Have you tried the traditional time management tips and techniques, but still find yourself lacking the focus you need to do the best job you can?

Lord Chesterfield famously said, “Take care of the minutes and the hours will take care of themselves.”

Here are six less-known, less-employed ways to get more from your minutes and sharpen your focus.

Play a game of “Who Am I?”

When I’m exercising and I can’t seem to do that next push-up, step-up or squat, I picture a super-motivating Arnold Schwarzenegger video (watch it here) where he is straining to do one more bench press, and then another, in order to be the best.  It sounds hokey, but I pretend I’m Arnie and I somehow seem to find that extra bit of strength I didn’t think I had.

Let’s face it, you have to be a dozen different people during the day, maybe more, and swapping between roles means jumping between different ways of thinking.  Does this task need you to be a prolific writer?  A no-excuses disciplinarian?  An organiser extraordinaire?  Figure out who you need to be and channel that personality type for short spurts in order to get there faster.

Grab a stopwatch

My shower timer is set to 4 minutes because if it’s not on I’d lose track of time altogether and stay in way too long.  My electric toothbrush, however, is set to two minutes because without that setting I wouldn’t brush my teeth for long enough.

Find a stopwatch or timer, whether it’s the type you see around a coach’s neck, the type you find in a kitchen, or the functionality on your mobile phone.  Whether the task you want to perform is one you normally finish too early or one that takes too long, set the timer, get working, and work until the timer goes off.

Become a recording star

A programmer friend of mine swore by the life-sized cardboard cut-out Superman that was in the corner of her team’s office.  Anyone who ever had a programming dilemma would go and talk it through with Superman and usually they’d figure out what was wrong.

Avoid trying to solve problems in your head and instead speak out loud.  Get yourself a digital voice recorder and talk any issues through with yourself (or Superman) while recording it.  The great thing about digital voice recorders is that you can play back what you’ve recorded at a faster speed, so you can dissect what you came up with faster while simultaneously being entertained by your Mickey Mouse voice.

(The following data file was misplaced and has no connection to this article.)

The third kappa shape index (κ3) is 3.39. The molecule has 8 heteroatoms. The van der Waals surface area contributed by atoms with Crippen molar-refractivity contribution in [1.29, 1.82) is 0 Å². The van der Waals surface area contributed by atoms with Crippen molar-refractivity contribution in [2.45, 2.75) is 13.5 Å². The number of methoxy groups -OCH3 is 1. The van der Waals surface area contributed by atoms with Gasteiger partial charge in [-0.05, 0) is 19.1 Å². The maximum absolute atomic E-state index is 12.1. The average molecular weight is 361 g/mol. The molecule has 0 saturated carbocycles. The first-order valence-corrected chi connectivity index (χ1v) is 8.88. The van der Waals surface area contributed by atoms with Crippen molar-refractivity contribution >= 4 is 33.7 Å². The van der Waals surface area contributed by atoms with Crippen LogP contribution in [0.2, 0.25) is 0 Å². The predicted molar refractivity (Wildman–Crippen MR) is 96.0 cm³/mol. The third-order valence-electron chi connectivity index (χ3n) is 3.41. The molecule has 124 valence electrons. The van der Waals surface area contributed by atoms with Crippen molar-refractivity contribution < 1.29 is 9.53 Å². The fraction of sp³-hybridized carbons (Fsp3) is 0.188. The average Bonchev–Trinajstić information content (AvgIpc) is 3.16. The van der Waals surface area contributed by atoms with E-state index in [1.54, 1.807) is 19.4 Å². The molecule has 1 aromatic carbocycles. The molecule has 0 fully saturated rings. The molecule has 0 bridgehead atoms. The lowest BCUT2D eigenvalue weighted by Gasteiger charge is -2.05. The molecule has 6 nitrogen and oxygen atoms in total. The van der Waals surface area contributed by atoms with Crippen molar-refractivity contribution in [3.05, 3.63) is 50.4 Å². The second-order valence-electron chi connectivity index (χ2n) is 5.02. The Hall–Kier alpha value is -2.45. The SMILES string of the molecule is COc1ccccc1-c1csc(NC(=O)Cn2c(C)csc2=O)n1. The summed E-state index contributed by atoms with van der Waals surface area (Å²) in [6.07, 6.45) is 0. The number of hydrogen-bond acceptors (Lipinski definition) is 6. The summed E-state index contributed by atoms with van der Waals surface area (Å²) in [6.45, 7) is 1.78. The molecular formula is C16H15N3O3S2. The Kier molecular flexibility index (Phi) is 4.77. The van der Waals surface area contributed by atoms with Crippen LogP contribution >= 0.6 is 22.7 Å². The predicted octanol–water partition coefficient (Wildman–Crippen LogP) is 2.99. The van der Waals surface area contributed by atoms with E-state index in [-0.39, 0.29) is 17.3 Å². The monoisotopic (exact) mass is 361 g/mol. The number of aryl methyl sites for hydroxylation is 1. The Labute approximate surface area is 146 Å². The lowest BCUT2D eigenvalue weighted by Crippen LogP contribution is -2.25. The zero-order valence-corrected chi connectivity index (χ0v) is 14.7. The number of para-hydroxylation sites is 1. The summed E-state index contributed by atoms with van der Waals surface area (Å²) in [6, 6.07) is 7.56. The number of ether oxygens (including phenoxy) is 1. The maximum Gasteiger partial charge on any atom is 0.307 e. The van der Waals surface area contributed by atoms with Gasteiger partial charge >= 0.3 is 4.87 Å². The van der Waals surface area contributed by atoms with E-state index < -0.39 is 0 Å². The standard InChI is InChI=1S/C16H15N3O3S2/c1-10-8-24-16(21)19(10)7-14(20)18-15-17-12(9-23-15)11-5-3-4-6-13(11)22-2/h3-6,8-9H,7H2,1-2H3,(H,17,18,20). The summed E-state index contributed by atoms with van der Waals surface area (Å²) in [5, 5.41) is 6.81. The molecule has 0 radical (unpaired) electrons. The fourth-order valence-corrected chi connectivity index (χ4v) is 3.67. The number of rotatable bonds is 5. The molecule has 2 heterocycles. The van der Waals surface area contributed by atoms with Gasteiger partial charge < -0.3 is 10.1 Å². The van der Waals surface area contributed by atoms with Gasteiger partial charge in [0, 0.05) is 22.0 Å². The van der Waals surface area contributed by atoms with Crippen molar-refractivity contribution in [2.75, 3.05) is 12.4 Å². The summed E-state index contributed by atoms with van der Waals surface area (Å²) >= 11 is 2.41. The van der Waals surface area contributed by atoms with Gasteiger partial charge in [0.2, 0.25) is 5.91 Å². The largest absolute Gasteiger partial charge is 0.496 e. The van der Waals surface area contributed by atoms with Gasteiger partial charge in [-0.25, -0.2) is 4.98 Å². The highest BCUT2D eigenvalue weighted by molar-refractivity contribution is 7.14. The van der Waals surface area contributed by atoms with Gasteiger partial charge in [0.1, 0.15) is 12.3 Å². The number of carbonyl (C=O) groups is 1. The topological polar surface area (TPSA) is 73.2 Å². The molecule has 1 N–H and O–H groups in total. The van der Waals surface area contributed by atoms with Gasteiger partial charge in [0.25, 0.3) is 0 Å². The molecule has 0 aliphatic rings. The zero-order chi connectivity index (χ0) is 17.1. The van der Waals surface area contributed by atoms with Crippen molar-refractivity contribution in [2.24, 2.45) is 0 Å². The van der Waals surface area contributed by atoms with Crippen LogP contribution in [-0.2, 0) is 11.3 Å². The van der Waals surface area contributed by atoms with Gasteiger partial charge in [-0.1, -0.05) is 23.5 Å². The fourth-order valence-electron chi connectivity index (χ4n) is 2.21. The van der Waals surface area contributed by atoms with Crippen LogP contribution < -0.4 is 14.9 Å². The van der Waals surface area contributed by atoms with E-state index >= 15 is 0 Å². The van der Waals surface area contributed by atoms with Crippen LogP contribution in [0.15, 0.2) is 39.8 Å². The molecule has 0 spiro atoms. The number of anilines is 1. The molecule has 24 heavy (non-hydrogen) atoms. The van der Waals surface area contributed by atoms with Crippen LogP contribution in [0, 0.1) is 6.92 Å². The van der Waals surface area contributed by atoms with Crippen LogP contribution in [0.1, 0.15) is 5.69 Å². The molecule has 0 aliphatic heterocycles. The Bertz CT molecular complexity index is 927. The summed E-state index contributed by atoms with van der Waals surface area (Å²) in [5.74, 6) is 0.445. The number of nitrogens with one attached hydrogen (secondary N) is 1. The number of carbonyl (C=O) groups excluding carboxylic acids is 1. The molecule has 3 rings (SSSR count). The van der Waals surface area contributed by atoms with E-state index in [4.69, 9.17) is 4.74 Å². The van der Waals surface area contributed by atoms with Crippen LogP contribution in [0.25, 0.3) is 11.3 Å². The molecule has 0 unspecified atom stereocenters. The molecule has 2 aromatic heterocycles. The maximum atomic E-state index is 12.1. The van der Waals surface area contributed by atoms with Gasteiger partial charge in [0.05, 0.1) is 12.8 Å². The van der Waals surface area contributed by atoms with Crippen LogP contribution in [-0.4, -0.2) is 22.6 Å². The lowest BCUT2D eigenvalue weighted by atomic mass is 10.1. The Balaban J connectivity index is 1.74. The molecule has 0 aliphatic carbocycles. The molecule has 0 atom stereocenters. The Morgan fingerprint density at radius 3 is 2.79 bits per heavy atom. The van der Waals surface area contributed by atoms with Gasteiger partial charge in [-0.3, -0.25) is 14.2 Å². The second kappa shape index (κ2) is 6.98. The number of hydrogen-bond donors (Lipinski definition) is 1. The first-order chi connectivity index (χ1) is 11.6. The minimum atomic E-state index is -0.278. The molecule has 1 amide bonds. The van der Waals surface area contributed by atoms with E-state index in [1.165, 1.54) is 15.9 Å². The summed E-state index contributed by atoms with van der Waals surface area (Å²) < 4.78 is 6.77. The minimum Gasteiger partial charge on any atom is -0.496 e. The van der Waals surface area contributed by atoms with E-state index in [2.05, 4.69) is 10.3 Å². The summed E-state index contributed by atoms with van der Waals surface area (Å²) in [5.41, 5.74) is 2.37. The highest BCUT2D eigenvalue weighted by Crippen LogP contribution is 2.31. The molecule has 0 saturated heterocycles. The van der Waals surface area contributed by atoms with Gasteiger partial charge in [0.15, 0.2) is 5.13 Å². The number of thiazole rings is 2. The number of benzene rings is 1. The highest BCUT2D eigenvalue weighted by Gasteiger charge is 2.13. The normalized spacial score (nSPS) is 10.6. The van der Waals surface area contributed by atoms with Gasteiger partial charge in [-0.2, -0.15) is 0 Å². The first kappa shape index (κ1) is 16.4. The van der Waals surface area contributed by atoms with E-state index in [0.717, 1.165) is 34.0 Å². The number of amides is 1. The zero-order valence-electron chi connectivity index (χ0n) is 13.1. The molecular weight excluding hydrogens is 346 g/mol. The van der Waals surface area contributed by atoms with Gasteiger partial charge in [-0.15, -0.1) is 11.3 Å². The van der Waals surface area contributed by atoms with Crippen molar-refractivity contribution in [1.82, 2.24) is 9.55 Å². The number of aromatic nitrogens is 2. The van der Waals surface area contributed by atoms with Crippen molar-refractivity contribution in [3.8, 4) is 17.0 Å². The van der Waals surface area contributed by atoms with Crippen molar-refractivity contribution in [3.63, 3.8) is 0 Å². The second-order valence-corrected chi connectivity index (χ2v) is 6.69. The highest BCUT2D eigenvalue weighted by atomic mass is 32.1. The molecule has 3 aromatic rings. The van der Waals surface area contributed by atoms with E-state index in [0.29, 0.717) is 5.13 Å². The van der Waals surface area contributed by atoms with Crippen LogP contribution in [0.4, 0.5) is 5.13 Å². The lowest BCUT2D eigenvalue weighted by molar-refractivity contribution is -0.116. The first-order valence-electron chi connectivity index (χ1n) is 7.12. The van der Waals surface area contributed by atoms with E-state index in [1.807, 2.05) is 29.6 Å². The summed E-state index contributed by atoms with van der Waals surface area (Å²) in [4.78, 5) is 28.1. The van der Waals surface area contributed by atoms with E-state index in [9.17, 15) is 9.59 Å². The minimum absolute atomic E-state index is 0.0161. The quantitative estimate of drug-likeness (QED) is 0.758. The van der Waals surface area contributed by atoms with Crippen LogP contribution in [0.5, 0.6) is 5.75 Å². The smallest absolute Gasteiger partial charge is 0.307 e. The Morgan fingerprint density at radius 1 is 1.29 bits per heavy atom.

Get manipulative with sticky notes

It might feel like child’s play, but different coloured and different-sized sticky notes are one of my most valuable time management tools.  When I’ve got too much information to process, sticky notes let me break things down into bite-sized chunks and then manipulate them.

If you’ve got a list to prioritise, write down each item on a stick note and stick them vertically to a wall or a whiteboard.  Play with the order for a few minutes until you can see that you’ve got a plan of action.

If you’ve got a project to plan, brainstorm the tasks that need to be done on sticky notes.  Then categorise those sticky notes however you please.  You can categorise them by who will do the task, you can put them into sequence, or you can identify what can be done now and what needs more thinking.

The other thing I use sticky notes for is to capture cool ideas that come up when I’m working on something else.  In order to maintain your focus, write your idea down on the sticky note and stick it in a designated “parking lot” for ideas.

Make a cup of tea

Truly stuck on something and spinning your wheels?  Stop pushing and take a break.  Make a cup of coffee or tea and let your mind wander wherever it wants to.  You’re not wasting time, you’re refuelling your brain.

Rediscover pen and paper

In an age of technology where you can capture everything on your smartphone, tablet or laptop, the good old paper and pen have almost become an unconventional way to capture information, thoughts and ideas.   There’s something incredibly intimate about using a paper and pen that forces you to think more deeply because you need to find the right words or the right images and form them with your own hands.

When there’s a personal, emotional or creative side to what you’re doing, nothing beats paper and pen.  Notebooks are also incredibly portable, and they don’t run out of batteries when you need them the most.

Take a pen and paper and get away from the screen, the phone, from any time of electronic distraction, really, and re-discover the joy of brainstorming and goal-setting with the basics.

Your Assignment

Which of these strategies appeals to you the most?  Apply just one strategy to how you do your work this week and watch your focus sharpen while you take care of the minutes in a whole new way.